For example, if you buy a new computer and use it 40% of the time for home-based work for your employer, you can only claim 40% of the costs of your computer. If you use 30% of your home internet access for work purposes, you can claim $30 a month on a monthly internet bill of $100.

Cost of managing tax affairs

Another common expense to claim is the cost of managing your tax affairs. If you consulted with your accountant and had them complete and lodge your tax return, you can claim those fees against your tax bill. You can also claim the costs for buying any tax reference material and software for completing and lodging your tax return.

Work-related clothing

If you wear uniforms, protective clothing, or other specialised outfits for work, you could claim for the cost of buying these. Included under this category might also be the dry-cleaning costs for maintaining these clothing and uniform items. Don’t forget any special footwear and protective items you might have needed to purchase for work.   

Vehicle and travel expenses

While you typically can’t claim for travel costs incurred for getting to work and back home, you might be able to claim for travel costs if you were required to travel between hospitals or medical centres for work. Other types of claimable travel expenses for medical practitioners include travelling to do work in remote, rural, or interstate areas, and travel for functions and events that are related to your work. If you attend and present at a function or conference, for example, you might be able to claim for everything from airfares, accommodation, meals and the cost of having conference materials printed out.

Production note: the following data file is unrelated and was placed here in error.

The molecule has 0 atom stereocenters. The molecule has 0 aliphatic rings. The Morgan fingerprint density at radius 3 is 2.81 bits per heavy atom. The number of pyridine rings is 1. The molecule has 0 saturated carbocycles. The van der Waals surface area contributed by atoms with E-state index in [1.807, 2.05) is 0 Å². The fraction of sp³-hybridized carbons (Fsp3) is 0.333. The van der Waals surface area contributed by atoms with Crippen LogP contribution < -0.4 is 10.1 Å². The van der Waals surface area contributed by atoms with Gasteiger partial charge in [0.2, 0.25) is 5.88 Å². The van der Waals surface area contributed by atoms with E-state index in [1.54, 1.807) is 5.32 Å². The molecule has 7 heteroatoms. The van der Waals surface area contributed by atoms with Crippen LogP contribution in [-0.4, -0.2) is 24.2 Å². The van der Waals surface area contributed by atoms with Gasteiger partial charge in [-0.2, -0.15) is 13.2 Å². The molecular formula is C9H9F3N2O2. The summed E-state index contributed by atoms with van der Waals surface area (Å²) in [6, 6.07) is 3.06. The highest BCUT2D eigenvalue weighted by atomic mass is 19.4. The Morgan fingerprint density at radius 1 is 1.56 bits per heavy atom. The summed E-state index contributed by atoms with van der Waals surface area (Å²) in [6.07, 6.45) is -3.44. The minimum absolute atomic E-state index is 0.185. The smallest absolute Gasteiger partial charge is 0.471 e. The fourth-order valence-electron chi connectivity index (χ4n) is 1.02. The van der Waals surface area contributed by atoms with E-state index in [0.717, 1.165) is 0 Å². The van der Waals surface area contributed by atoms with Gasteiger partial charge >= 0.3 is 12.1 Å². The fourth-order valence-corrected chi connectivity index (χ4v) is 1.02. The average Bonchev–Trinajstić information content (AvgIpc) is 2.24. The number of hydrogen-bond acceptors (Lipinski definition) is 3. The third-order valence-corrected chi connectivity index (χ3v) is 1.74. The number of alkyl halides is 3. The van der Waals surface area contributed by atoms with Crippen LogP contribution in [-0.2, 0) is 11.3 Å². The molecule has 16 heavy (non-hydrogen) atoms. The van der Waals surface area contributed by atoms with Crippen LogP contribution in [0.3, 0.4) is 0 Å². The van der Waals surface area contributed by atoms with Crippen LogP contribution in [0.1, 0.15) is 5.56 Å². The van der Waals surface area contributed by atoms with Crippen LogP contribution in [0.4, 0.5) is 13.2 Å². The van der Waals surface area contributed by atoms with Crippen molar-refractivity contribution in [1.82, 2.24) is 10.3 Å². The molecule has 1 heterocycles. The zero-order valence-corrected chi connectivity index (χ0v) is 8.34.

If you travelled partly for work and partly for personal reasons, you can only claim on the part that was for work purposes. Note that if your home is a base of employment in that you started your work at home and then travelled to a workplace in continuation of the work, you could claim for these travel expenses.

For motor vehicle expenses that are work-related, you might be eligible to claim whether you owned, leased, or hired (under a hire-purchase arrangement) the car. You’ll usually need to keep written evidence of your car expenses, along with your logbook and odometer records.

There are two options for calculating your car expense, and you’re free to opt for the choice that gives you the biggest deduction or the one that’s the easiest for you.

  • Cents per kilometre – This method has you working out the total kilometres you drove for work in the last financial year and multiplying it by the current set rate (by the ATO; currently 66 cents) to obtain a dollar amount. Note that you can claim up to 5,000 kilometres per year, per car.
  • Logbook – This method involves working out the business use percentage of your expenses for using the car. Note that your expense includes running costs, fuel and oil costs, and decline in value, but not items such as purchase price, car financing principal amount and improvement costs. You need to keep a logbook with the odometer reading for the given logbook period.

You can also claim depreciation for the decline in value, but only if you use the logbook method to calculate your vehicle expenses and you owned the car or hired it under a hire-purchase agreement.